The other reaction people have to hearing about a flat earth conference is to wonder, ‘How much harm could it possibly do?’ It's a free country, after all - they’re entitled to their beliefs. What of it?
If you can hold the idea in your mind that the earth is flat and deflect all incoming logical argument or evidence to the contrary, you are able to believe and do even more. You can do this because you operate from a position where your worldview is driven by your identity, not from what can be scientifically or objectively observed, or what the experts tell you. As a flat earther you may well ‘do your own research’ but this is only ever done to gather the supporting material needed to hold your identity in place. It is confirmation bias, the facts twisted or fabricated where necessary to make sense of what you believe to be true. With a firm hold on your new identity, you are better able to evangelise the new beliefs that have given you solace, spreading misinformation even further.
The human race has survived and thrived, in part, because we are able to trust each other. I do not know how to operate a power plant, grow a crop, or develop medicine. I am very happy for others to do these things for me because I trust they are acting in good faith, know what they're doing, and know better than I do. I leave it to them and we all gain something from the exchange - a salary for them and electricity, food and good health for me.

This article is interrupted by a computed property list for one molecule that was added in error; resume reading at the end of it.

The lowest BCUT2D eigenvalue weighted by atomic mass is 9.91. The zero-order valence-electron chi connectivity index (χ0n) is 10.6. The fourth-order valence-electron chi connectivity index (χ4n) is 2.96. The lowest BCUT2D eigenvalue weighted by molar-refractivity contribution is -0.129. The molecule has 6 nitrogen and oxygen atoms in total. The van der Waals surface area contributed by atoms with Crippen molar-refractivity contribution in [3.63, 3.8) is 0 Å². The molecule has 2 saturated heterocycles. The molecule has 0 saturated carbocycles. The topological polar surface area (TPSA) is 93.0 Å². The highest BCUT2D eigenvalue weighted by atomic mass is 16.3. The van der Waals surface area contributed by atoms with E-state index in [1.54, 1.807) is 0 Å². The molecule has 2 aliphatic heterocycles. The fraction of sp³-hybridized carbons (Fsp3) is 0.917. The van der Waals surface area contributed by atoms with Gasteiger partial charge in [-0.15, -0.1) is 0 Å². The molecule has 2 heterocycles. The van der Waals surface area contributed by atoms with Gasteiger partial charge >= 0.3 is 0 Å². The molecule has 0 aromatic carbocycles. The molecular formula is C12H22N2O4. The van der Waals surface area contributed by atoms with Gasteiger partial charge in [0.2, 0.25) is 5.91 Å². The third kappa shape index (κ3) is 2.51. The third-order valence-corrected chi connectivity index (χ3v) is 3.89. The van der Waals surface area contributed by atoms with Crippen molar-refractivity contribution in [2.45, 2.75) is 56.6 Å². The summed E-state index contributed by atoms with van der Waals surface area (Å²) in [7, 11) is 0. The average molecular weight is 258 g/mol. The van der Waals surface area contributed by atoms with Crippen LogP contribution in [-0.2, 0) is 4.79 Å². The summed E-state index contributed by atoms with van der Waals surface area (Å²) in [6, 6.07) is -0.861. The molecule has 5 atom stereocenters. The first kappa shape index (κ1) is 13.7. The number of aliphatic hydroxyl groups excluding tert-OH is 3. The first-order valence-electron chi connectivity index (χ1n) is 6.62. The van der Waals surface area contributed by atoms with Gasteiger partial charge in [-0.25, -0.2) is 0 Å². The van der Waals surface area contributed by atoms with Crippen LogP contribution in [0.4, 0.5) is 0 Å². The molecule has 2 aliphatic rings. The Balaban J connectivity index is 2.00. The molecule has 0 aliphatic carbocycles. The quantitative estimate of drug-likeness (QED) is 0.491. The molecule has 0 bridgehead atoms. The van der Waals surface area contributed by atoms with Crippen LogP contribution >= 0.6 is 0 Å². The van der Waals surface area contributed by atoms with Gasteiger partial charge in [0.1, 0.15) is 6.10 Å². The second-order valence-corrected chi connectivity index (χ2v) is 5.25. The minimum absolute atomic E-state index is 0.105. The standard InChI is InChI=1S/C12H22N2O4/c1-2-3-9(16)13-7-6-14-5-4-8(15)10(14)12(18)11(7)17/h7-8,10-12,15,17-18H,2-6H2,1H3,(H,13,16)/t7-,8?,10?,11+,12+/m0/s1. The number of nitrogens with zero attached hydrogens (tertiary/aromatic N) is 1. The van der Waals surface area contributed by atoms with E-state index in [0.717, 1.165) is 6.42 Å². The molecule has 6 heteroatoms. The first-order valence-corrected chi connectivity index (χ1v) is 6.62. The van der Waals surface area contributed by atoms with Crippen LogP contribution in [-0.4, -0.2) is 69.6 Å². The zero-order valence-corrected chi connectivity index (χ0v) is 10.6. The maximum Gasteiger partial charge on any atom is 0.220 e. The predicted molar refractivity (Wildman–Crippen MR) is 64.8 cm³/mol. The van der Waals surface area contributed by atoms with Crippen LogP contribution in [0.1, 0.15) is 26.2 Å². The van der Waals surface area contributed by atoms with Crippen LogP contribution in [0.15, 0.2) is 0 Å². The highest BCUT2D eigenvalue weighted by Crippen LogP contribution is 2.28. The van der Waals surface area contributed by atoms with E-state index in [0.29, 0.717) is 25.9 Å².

When a worldview grows in a group of people that requires the belief that this trust has been fundamentally broken by the institutions of modern society, modern society feels the effects. Things get ugly. Vaccination rates drop and otherwise banished diseases make unnecessary comebacks. People hurt themselves self-medicating with drugs touted by quacks. Gunmen burst into pizza restaurants to bust child trafficking rings that don't exist. Mobile phone masts burn because people don't understand how they work and what they do. We vote for demagogues. We vote to harm ourselves.
It is the stuff of medieval witch dunking, of the monster under the bed. It is the rejection of intellectuals, of experts, of modern science. It is to embrace only that which comforts and gives a feeling of control. It's the sticking of fingers in ears and shutting of eyes to benefit the individual and damn the people, the society at large. This doesn’t just happen in a vacuum, it has knock-on effects. We laugh it off and ignore it at our peril.